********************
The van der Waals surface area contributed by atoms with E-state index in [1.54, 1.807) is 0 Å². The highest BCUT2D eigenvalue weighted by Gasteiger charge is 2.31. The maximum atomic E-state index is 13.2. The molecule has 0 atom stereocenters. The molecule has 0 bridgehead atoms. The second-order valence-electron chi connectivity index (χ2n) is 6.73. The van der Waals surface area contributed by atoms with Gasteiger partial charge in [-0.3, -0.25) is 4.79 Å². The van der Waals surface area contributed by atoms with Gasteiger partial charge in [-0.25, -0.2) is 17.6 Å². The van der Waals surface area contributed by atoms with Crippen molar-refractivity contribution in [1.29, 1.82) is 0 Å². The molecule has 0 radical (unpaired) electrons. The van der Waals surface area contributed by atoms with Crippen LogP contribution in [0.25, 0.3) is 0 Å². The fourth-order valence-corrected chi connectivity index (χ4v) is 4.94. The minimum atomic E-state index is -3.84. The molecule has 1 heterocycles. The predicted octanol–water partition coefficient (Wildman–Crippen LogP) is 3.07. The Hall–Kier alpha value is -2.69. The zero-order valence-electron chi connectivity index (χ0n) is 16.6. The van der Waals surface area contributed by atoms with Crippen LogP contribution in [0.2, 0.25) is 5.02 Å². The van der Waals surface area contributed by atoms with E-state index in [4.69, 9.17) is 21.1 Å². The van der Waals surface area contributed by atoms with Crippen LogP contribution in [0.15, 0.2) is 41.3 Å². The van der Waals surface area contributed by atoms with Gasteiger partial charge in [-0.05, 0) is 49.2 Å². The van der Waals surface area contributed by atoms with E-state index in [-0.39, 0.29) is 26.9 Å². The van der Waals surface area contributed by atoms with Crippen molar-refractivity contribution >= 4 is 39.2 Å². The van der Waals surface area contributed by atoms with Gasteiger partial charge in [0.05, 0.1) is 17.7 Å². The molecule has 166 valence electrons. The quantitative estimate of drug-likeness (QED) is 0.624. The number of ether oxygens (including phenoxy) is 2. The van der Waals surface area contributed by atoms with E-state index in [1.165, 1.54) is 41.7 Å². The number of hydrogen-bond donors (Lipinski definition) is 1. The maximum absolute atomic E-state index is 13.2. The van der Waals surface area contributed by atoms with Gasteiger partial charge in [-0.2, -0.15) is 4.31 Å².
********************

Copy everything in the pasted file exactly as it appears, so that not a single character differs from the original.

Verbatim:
The van der Waals surface area contributed by atoms with E-state index in [1.54, 1.807) is 0 Å². The highest BCUT2D eigenvalue weighted by Gasteiger charge is 2.31. The maximum atomic E-state index is 13.2. The molecule has 0 atom stereocenters. The molecule has 0 bridgehead atoms. The second-order valence-electron chi connectivity index (χ2n) is 6.73. The van der Waals surface area contributed by atoms with Gasteiger partial charge in [-0.3, -0.25) is 4.79 Å². The van der Waals surface area contributed by atoms with Gasteiger partial charge in [-0.25, -0.2) is 17.6 Å². The van der Waals surface area contributed by atoms with Crippen molar-refractivity contribution in [1.29, 1.82) is 0 Å². The molecule has 0 radical (unpaired) electrons. The van der Waals surface area contributed by atoms with Crippen LogP contribution in [0.25, 0.3) is 0 Å². The fourth-order valence-corrected chi connectivity index (χ4v) is 4.94. The minimum atomic E-state index is -3.84. The molecule has 1 heterocycles. The predicted octanol–water partition coefficient (Wildman–Crippen LogP) is 3.07. The Hall–Kier alpha value is -2.69. The zero-order valence-electron chi connectivity index (χ0n) is 16.6. The van der Waals surface area contributed by atoms with Crippen LogP contribution in [0.2, 0.25) is 5.02 Å². The van der Waals surface area contributed by atoms with E-state index in [4.69, 9.17) is 21.1 Å². The van der Waals surface area contributed by atoms with Crippen LogP contribution in [0.15, 0.2) is 41.3 Å². The van der Waals surface area contributed by atoms with Gasteiger partial charge in [-0.05, 0) is 49.2 Å². The van der Waals surface area contributed by atoms with E-state index in [-0.39, 0.29) is 26.9 Å². The van der Waals surface area contributed by atoms with Crippen molar-refractivity contribution >= 4 is 39.2 Å². The van der Waals surface area contributed by atoms with Gasteiger partial charge in [0.05, 0.1) is 17.7 Å². The molecule has 166 valence electrons. The quantitative estimate of drug-likeness (QED) is 0.624. The number of ether oxygens (including phenoxy) is 2. The van der Waals surface area contributed by atoms with E-state index in [1.165, 1.54) is 41.7 Å². The number of hydrogen-bond donors (Lipinski definition) is 1. The maximum absolute atomic E-state index is 13.2. The van der Waals surface area contributed by atoms with Gasteiger partial charge in [-0.2, -0.15) is 4.31 Å².